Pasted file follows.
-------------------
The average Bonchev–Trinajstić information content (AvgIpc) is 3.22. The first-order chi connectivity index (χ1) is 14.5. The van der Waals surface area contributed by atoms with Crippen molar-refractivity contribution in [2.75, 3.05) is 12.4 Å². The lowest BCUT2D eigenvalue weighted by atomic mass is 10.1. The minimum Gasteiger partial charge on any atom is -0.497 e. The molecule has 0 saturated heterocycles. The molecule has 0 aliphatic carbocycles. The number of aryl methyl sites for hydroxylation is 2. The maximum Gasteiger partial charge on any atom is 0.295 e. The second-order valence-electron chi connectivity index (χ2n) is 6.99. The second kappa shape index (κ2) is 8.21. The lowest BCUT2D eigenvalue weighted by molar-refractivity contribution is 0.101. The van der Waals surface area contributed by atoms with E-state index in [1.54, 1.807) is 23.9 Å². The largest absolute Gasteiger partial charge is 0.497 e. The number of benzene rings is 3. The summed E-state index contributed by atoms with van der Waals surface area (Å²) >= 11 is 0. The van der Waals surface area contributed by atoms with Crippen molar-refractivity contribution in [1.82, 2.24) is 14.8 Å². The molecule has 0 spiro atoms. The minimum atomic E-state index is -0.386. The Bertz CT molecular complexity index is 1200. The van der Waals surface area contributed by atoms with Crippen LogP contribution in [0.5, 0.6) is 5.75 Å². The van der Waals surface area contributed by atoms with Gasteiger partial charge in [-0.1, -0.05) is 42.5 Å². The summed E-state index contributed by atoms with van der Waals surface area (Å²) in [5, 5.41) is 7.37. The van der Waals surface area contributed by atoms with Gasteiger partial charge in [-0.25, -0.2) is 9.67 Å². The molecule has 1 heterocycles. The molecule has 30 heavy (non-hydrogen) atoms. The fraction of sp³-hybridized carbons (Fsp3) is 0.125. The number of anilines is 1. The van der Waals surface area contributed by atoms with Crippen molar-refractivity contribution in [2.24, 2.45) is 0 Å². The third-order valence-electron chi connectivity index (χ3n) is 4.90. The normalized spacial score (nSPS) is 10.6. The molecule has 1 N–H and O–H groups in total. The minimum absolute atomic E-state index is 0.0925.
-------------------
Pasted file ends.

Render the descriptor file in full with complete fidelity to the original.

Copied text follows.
The average Bonchev–Trinajstić information content (AvgIpc) is 3.22. The first-order chi connectivity index (χ1) is 14.5. The van der Waals surface area contributed by atoms with Crippen molar-refractivity contribution in [2.75, 3.05) is 12.4 Å². The lowest BCUT2D eigenvalue weighted by atomic mass is 10.1. The minimum Gasteiger partial charge on any atom is -0.497 e. The molecule has 0 saturated heterocycles. The molecule has 0 aliphatic carbocycles. The number of aryl methyl sites for hydroxylation is 2. The maximum Gasteiger partial charge on any atom is 0.295 e. The second-order valence-electron chi connectivity index (χ2n) is 6.99. The second kappa shape index (κ2) is 8.21. The lowest BCUT2D eigenvalue weighted by molar-refractivity contribution is 0.101. The van der Waals surface area contributed by atoms with E-state index in [1.54, 1.807) is 23.9 Å². The largest absolute Gasteiger partial charge is 0.497 e. The number of benzene rings is 3. The summed E-state index contributed by atoms with van der Waals surface area (Å²) >= 11 is 0. The van der Waals surface area contributed by atoms with Crippen molar-refractivity contribution in [1.82, 2.24) is 14.8 Å². The molecule has 0 spiro atoms. The minimum atomic E-state index is -0.386. The Bertz CT molecular complexity index is 1200. The van der Waals surface area contributed by atoms with Crippen LogP contribution in [0.5, 0.6) is 5.75 Å². The van der Waals surface area contributed by atoms with Gasteiger partial charge in [-0.1, -0.05) is 42.5 Å². The summed E-state index contributed by atoms with van der Waals surface area (Å²) in [5, 5.41) is 7.37. The van der Waals surface area contributed by atoms with Gasteiger partial charge in [-0.25, -0.2) is 9.67 Å². The molecule has 1 heterocycles. The molecule has 30 heavy (non-hydrogen) atoms. The fraction of sp³-hybridized carbons (Fsp3) is 0.125. The number of anilines is 1. The van der Waals surface area contributed by atoms with Crippen molar-refractivity contribution in [2.24, 2.45) is 0 Å². The third-order valence-electron chi connectivity index (χ3n) is 4.90. The normalized spacial score (nSPS) is 10.6. The molecule has 1 N–H and O–H groups in total. The minimum absolute atomic E-state index is 0.0925.